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The National Post: Shell story reflects a scary trend


Claudia Cattaneo

Financial Post

April 26, 2004


Energy prospectors are increasingly coming up dry


The sensational cover-up conducted by Royal Dutch/Shell Group executives to manage aggressive bookings of reserves points to a wider, even more alarming problem: The rate of oil and gas discoveries around the world has plummeted in recent years.


Many oil and gas producers are struggling to replace their production, or are even in a state of "irreversible decline," as energy investment bankers Simmons & Co. International put it.


In fact, if the low discovery trend continues, cover-ups of dwindling reserves may be the least of our problems, given a 1.5% annual increase in global energy demand over the medium term projected by the International Energy Agency.


The biggest fear -- one that markets and policy makers should really be worried about -- is that we could be facing oil shortages after 2007, as predicted by the Energy Institute in London, based on a study of all major oil projects now in the development stage.


Some food for thought: Wood Mackenzie, the British-based energy research firm that monitors global oil and gas fields, has found that the world's ten largest Western oil companies -- including Exxon Mobil Corp., BP PLC and Royal Dutch/Shell Group -- are actually finding fewer new reserves than they booked.


In fact, many are relying on reserves already found, like stranded gas and oilsands deposits in Canada and Venezuela, to boost their numbers, which "will flatter the explorers and disguise the real picture."


According to the firm, the combined commercial discoveries of the top ten, which account for a large proportion of the world's oil and gas output, rose from 1997 to 2000, peaking that year at about 13 billion barrels. Discoveries then fell sharply to about 4 billion barrels in 2001 and 3.3 billion barrels in 2002.


According to Chris Skrebowski, author of a report on the state of global reserves for the The Energy Institute: "There are not enough large-scale projects in the development pipeline right now to offset declining production in mature areas and meet global demand growth beyond 2007."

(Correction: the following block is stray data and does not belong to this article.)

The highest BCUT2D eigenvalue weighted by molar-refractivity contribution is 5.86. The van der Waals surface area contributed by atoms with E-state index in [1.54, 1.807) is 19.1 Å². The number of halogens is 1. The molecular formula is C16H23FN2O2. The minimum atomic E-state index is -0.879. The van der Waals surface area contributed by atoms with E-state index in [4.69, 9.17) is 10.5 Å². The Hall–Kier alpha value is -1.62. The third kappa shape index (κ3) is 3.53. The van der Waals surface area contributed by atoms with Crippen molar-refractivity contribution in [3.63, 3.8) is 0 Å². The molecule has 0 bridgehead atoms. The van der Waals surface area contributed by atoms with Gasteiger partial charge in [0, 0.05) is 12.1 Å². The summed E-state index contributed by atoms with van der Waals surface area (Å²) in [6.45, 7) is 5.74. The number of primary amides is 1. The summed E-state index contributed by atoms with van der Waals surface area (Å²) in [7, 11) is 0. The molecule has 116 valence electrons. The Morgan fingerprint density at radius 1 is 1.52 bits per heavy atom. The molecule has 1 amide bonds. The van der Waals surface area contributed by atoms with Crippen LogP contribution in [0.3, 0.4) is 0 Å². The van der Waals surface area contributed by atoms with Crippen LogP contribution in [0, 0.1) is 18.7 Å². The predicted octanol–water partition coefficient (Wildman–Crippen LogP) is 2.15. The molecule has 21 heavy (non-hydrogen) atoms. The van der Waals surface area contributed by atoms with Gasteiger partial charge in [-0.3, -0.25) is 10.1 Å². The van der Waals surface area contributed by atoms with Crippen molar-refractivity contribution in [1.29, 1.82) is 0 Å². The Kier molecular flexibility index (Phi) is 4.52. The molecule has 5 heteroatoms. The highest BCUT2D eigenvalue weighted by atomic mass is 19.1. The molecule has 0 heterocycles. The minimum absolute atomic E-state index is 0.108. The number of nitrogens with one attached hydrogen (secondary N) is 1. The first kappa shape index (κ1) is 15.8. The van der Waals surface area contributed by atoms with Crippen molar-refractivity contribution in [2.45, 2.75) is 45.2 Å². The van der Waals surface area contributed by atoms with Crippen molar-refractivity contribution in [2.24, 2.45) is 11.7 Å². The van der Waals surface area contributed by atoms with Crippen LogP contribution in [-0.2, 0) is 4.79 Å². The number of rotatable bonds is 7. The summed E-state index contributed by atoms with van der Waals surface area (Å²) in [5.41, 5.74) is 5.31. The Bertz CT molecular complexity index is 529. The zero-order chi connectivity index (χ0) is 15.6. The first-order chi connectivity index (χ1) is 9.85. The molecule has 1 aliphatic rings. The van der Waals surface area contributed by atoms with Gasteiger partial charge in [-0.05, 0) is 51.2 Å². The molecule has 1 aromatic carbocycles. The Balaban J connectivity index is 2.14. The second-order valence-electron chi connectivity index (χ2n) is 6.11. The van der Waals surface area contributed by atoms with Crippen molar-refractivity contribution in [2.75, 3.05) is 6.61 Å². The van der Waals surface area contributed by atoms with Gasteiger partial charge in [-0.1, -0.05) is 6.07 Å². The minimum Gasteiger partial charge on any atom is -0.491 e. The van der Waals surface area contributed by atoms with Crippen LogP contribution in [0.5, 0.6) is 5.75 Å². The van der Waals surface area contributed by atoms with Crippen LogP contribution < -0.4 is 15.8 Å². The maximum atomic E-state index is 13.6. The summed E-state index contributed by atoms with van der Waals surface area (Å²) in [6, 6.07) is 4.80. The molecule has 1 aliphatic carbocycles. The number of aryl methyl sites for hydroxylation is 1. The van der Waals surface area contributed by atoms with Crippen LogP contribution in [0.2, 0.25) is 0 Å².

Mr. Skrebowski's study of 54 oil megaprojects, each with estimated reserves of more than 500 million barrels and the potential to produce 100,000 barrels a day, most of projects under development are scheduled for startup in the next three years, ensuring plenty of supply over that period. But only three are expected to come on stream in 2007 and another three in 2008, with no new projects scheduled after that.


Mr. Skrebowski said new discoveries have become so scarce the days of large companies having substantial reserve banks are largely over.


"Companies are putting on stream everything they got," he said in an interview. "The moment you find anything half decent, you tell the stock market, you cheer up your share price, and you rush out and start developing."


So, why is this happening? Robert Plummer, a senior analyst at Wood Mackenzie, said a major reason appears to be the 30% decline in exploration spending in the aftermath of the big consolidation wave that ended two years ago. The cut, he said, reduced companies' odds of making big finds.


"One of the fundamental basis of the big mergers was cost cutting, and the easiest way to cost cut is not to drill dry exploration wells," he said in an interview.


Another reason is that industry, thanks to technological advances, got so good at finding oil and gas all the big deposits may have been found.


"Life is now getting harder for the explorer ... there is no escaping the fact that the oil and gas are finite resources: the more that have been found the less that remain to be found," Wood Mackenzie said in a report.


Industry may also be suffering the consequences of finding huge fields in the 1990s, aided by new technologies as well as changing geopolitics that opened new exploration acreage. Having found the big prospects early on, now it's the smaller ones that remain.


Financial market pressures, too, is playing a role because of investors' dim view of exploration risk. It takes on average six years to bring a major oil discovery to production, while investors are looking for results quarter to quarter, Mr. Skrebowski notes.


To compound the problem, many new prospects are far away from major markets, making them more costly to drill and to produce. They are also located in less politically stable regions that make them less accessible. Most of the finds that could be developed in the future are in the Middle East and Russia.


Canada is both a winner and a loser from this trend. On the one hand, the Athabasca oilsands are benefiting, becoming big investment gainers, because they have no exploration risk.


But the natural gas side of the business is similarly struggling to replace production, despite spending more than it's ever had to find new fields.


Skeptics may argue that it's in oil producers' self interest to claim oil and gas resources are increasingly scarce. After all, the tight demand/supply balance is a key reason energy prices have been so robust, generating unprecedented profits for the business.


Yet companies and their managements, whose compensation is often tied to reserve additions, have an even biggest interest in boosting the size of their reserves, their main asset and the basis of stock market valuation, as shown by the schemes Royal Dutch/Shell Group executives were willing to engage in.


National Post 2004

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